UCLA’s Ophthalmology Residency Program encompasses a full breadth of instruction from general ophthalmology to ophthalmic subspecialties, and it is one of the top programs in the country. Its innovative EyeSTAR component is unique in the nation and recognized by the National Eye Institute and the Association of University Professors of Ophthalmology as a model training program for clinician scientists in ophthalmology. EyeMBA is expected to attain similar standing.

For detailed information about EyeSTAR and its Medical Genetics track, click here. To learn more about the UCLA Intercampus Medical Genetics Training Program, visit our website.

EyeSTAR Program Information
Yolanda McNair, Program Administrator
Phone: (310) 825-5931

EyeMBA Program

The EyeMBA Program is a joint Ophthalmology Residency/MBA Program that combines Ophthalmology Resident Training with the MBA Degree.  Reasons for this initiative include recognition that future leaders of ophthalmology will need financial, management, and measurement skills that are at the core of the MBA degree curriculum.  These skills will be broadly applicable to leadership in academia, translational research, health system management, health care delivery and biomedical industry liason.  Students will complete the Ophthalmology residency program at the UCLA Stein Eye Institute and be enrolled in the UCLA Anderson School Fully Employed MBA program (FEMBA), which offers a more flexible schedule than the traditional MBA program, but results in fulfillment of all requirements for and awarding of an MBA degree.

Application and Interview Process
Applicants for the collaborative EyeMBA Program are accepted throught SF Match biennially on even numbered match years (ie January 2020 match).

Applicants who are selected to interview for the program must also complete the UCLA Anderson School of Management FEMBA Program application. At the time of Ophthalmology Residency Program interviews, these applicants will have a coordinated program of orientation to the Anderson School of Management and interviews with Anderson School representatives.

The Department of Ophthalmology and the Anderson School will coordinate the acceptance process and plan to accept one applicant for the EyeMBA Program each year. Acceptance by the Anderson School of Management is contingent upon the applicant meeting all admission requirements as delineated by the Anderson School of Management, including review of the applicant’s MCAT score in lieu of the GMAT.

Education and Training Schedule

In year 1 (following PGY1 internship) of the program, participants will enroll in classes at UCLA Anderson and complete the first half of the requirements for the MBA degree by the end of the Summer Term.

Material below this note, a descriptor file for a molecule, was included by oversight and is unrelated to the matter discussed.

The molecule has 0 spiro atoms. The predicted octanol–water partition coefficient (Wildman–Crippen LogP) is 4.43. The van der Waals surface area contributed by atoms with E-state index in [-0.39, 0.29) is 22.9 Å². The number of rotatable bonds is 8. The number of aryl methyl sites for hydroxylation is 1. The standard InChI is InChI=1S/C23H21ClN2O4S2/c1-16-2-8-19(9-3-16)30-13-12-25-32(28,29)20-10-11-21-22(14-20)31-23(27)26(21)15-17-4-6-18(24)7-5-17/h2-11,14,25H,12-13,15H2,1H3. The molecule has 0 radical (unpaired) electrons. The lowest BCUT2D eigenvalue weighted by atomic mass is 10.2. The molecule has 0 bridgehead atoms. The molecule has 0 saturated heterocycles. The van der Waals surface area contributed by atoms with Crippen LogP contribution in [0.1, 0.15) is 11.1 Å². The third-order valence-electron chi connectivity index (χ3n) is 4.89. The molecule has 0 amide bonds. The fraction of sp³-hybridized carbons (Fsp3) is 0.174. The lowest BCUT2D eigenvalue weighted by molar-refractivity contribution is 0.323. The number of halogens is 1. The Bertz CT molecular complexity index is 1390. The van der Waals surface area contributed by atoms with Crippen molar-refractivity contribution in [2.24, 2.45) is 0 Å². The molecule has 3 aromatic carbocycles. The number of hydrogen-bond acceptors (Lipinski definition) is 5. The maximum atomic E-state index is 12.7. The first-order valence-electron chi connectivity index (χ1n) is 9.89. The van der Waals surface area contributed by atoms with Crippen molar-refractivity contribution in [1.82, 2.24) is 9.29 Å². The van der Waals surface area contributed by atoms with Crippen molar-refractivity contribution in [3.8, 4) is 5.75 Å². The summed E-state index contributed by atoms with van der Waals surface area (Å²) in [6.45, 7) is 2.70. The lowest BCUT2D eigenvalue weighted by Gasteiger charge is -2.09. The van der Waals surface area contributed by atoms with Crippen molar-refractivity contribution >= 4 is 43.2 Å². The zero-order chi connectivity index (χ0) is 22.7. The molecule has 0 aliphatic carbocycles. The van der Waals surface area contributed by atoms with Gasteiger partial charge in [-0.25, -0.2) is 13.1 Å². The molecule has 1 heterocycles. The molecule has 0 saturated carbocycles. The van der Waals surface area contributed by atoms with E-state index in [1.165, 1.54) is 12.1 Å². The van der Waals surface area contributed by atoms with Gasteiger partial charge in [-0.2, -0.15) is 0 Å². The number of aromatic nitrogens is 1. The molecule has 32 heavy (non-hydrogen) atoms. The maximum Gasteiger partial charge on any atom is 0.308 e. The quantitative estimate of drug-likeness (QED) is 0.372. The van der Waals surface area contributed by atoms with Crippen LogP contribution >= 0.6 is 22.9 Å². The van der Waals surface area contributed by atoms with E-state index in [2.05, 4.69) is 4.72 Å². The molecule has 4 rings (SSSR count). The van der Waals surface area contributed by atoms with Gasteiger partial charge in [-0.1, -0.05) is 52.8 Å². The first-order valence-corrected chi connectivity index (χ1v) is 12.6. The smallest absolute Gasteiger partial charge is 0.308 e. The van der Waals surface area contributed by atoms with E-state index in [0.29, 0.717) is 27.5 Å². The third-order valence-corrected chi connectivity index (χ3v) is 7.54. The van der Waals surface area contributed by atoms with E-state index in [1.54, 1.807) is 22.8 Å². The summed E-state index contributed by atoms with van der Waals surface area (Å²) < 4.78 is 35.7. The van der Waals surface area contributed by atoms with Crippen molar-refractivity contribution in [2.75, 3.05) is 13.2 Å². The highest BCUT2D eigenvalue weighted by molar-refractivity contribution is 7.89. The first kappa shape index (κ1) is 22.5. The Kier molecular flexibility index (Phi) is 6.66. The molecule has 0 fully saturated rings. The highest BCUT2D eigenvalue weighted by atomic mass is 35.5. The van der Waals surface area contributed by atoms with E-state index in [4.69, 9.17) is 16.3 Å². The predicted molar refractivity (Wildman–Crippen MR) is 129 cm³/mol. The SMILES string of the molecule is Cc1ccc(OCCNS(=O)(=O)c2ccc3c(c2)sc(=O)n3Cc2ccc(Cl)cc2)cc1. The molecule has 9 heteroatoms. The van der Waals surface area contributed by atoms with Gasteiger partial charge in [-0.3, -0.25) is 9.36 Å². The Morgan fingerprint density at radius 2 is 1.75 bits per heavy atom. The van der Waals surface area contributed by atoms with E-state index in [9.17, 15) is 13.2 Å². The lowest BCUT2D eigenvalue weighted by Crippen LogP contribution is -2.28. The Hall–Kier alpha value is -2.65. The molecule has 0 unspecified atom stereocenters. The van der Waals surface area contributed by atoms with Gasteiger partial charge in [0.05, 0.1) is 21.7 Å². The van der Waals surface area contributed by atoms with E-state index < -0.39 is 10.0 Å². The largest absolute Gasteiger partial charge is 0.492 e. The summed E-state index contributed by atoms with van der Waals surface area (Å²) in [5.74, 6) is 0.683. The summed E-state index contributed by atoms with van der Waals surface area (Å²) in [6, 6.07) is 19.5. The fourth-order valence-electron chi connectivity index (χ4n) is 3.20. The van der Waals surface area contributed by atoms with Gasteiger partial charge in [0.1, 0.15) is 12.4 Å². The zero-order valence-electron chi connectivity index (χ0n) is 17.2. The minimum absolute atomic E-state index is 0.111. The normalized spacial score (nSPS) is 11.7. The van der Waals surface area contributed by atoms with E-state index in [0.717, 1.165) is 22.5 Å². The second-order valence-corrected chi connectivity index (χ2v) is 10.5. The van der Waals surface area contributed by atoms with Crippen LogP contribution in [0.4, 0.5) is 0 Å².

In years 2, 3 and 4 of the Ophthalmology Residency/FEMBA Program, participants will be full-time ophthalmology residents and complete all components of the Ophthalmology Residency Program. During ophthalmology resident training in years 2, 3 and 4, participants will complete the remaining MBA requirements, including the Global Access Program (a program that may require limited domestic or international travel).

A sample schedule of the EyeMBA Program for an applicant accepted in January 2018:

August – November 2017

Apply to and interview with both UCLA Ophthalmology and the Anderson School of Management

January 2018

EyeMBA match

July 2018-June 2019 


July 2019 – July 2020

Enrollment in classes at Anderson School and completion of first half of MBA requirements

July 2020 – June 2023

Completion of Ophthalmology Residency Program and Remaining MBA requirements


Sample Quarterly Schedule:



Credits (80 Total Required)

1st Year MBA: Q1 (Fall)

3 Core Classes (LF/Stats/OB)


1st Year MBA: Q2 (Winter)

2 Core Classes, 2 Electives


1st Year MBA: Q3 (Spring)

2 Core Classes, 2 Electives


PGY2: Summer

1 Global Immersion (1 Week)


PGY2: Q1 (Fall)



PGY2: Q2 (Winter)



PG2: Q3 (Spring)

1 Global Immersion (1 Week)


PGY3: Summer, PGY3



PGY3: Q1 (Fall)

1 Core Class


PGY3: Q2 (Winter)

1 Elective


PGY3: Q3 (Spring)

1 Elective


PGY4: Summer, PGY4



PGY4 Q1 (Fall)

1 Core Class


PGY4: Q2 (Winter)

GAP (including Ophthalmology elective)


PGY4: Q3 (Spring)

1 Elective


Financial Considerations
EyeMBA Program participants are eligible for and are expected to apply for student financial aid from the Anderson School. Participants are also expected to apply for financial aid from other sources identified by the Anderson School, the UCLA Department of Ophthalmology and other potential sources of support for postgraduate students. Overall, approximately 75% of Anderson School M.B.A. students have some financial assistance and about 50% have fellowships (www.anderson.ucla.edu/degrees-mbadegree, accessed 7/26/2015)
The Department will provide a PGY2 salary during the first year of Anderson enrollment, and also work to enlist support for payment of the Anderson School tuition from donors, organizations and eye care industry to cover tuition and expenses that are not covered by grants or fellowships sourced via the Anderson School financial aid programs if necessary. 
EyeMBA Program Information:
Debbie Sato, Program Administrator

We look forward to meeting you!

Contact information:

Debbie Sato
Academic Programs Administrator
100 Stein Plaza, Rm 2-132
Los Angeles, CA 90095
(310) 825-4617